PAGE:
Still Life: Childhood Refuge

After my parents divorced, my two younger sisters and I went to live with our grandparents for awhile. And I took refuge, I believe I can use that word, as a five year old in the basement of Irene Murphy’s house. The time would have been mid-Fifties, and the place was where she kept her boxes of Filipino imports. She’d gone into business for herself because she had to, I think, once her husband, posted there as a diplomat, divorced her. She lived with her sister down the street from my grandparents, and the two of them occupied the center of a rather rowdy social circle. She traded in wholesale slippers, shirts, wicker, teak salad bowls, and those grass placemats. All the things you know as mid-century modern which turn up at the Salvation Army now, I saw them first.
The memory of the place still gives me dreams of exotic bazaars and endless looping cobbled streets that turn into alley ways and then take a turn onto new shop windows with more shelves of draping jewels and feathers and scarves and fabric and scent and around the corner and down the stairs is a completely new thing. The floors of Irene’s bohemian house were literally cobbled, that is laid with half bricks, treated and shellacked, different colors and not at all level. White fur rugs were strewn about. White-washed walls held bold abstract expressionist portraits that I could peek at quickly because they were on the first floor which was the grown ups’ place. We kids got the basement and it was a heaven that enlivened every lascivious girly cell. Sequins, silk, wicker, iridescence, low ceilings, stacks of boxes in dim light, receded back into an infinity of stuff. The light fixture was tucked under a shelf so that the fluorescent light haloed around the work table, ledgers, and labels, barely spilling out into the rest of the rooms.
Irene would give the three of us girls a pair of sandals each every now and then. But on the frequent occasions that my socialite grandparents went for cocktails, we headed to the basement just to look. This was the refuge part. It seemed built precisely for kids, precisely to fascinate and stimulate the lonely, traumatized, and highly sensitive. Can’t put my finger on what it was exactly. I am sure in the bright light of day, the things were cheap and flimsy, but then that was partly the point. Deep in that scented hide-away, everything seemed exotic having come from the furthest reaches of the world. I felt I knew from personal experience that I’d seen the treasure trove from the Arabian Nights.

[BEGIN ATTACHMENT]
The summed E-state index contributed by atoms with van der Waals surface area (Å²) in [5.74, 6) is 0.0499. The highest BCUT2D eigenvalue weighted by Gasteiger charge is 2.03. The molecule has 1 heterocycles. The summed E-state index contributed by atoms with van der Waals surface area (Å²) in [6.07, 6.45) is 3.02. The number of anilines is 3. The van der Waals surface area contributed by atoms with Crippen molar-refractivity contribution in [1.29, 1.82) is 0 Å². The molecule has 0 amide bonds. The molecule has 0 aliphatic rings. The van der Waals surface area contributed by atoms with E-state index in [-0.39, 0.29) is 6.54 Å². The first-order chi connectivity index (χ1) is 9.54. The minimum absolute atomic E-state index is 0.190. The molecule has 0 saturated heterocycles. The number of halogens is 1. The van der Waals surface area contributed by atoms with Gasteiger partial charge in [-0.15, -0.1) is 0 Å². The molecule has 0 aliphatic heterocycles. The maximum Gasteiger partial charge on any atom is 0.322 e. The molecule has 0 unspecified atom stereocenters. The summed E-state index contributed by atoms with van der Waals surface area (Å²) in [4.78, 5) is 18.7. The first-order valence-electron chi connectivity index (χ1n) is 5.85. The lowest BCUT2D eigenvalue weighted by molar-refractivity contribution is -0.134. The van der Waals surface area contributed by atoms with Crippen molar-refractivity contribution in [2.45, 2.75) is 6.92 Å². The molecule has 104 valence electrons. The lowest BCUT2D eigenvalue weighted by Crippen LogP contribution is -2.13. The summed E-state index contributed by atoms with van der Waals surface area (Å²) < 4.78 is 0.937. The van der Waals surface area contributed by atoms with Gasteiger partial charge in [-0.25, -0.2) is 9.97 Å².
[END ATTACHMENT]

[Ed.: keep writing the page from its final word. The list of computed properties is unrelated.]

Inside my chaotic life, as siblings and so-called “parents”, appeared randomly and then disappeared, as boring school clothes were chosen for me, as boring classes were quietly endured, as people kept smiling without meaning it, as the food, the shoes, the conversation alternately threatened and bored, there was this place that was reliably Other. It was never something I could ask for or make happen. There was something about the remove and the darkness that made the mystery. The same shoes shown brighter at Irene’s. As soon as we got them home to Mom’s house in Oregon and walked the wet woods once, the little slippers made of grass and sequins fell apart.
But it was not so much the having of shiny slippers, as it was the place they came from, or rather, that first step into the place. The scent of dried grasses and sandalwood, the dim light, the low ceiling, a delicate darkness. The light down there made Irene a magician, a business woman and a conjurer. She could levitate these magic slippers from the Far East, as it was called then. There is no place now to me as far away as that, Mars maybe.The Magic Basement Storeroom Shop and Slipper Bazaar is an emblem, a stand-in, a talisman decidedly for something, for the existence of a Place Out There, a kachina that invokes the possible, for the mystery of stepping into deKooning’s studio, say, or a smokey bar where your lover waits, or moving on tip-toe through the Forest of Arden lit with fireflies, or the souk at Omdurman. A talisman for the power, not of invention inside my own head, but of appreciation, surprise, and gratitude for what is out there somewhere. Not that you would or could invent such a thing, but that you arrive as a devotee at the door, the bottom step, the tent flap.
For me the magic exists in dreams and only there, though the souk at Omdurman came closest in reality. The disappointment is too strong and too frequent for me to go out looking anymore. I concede it is there. I tell you it is.

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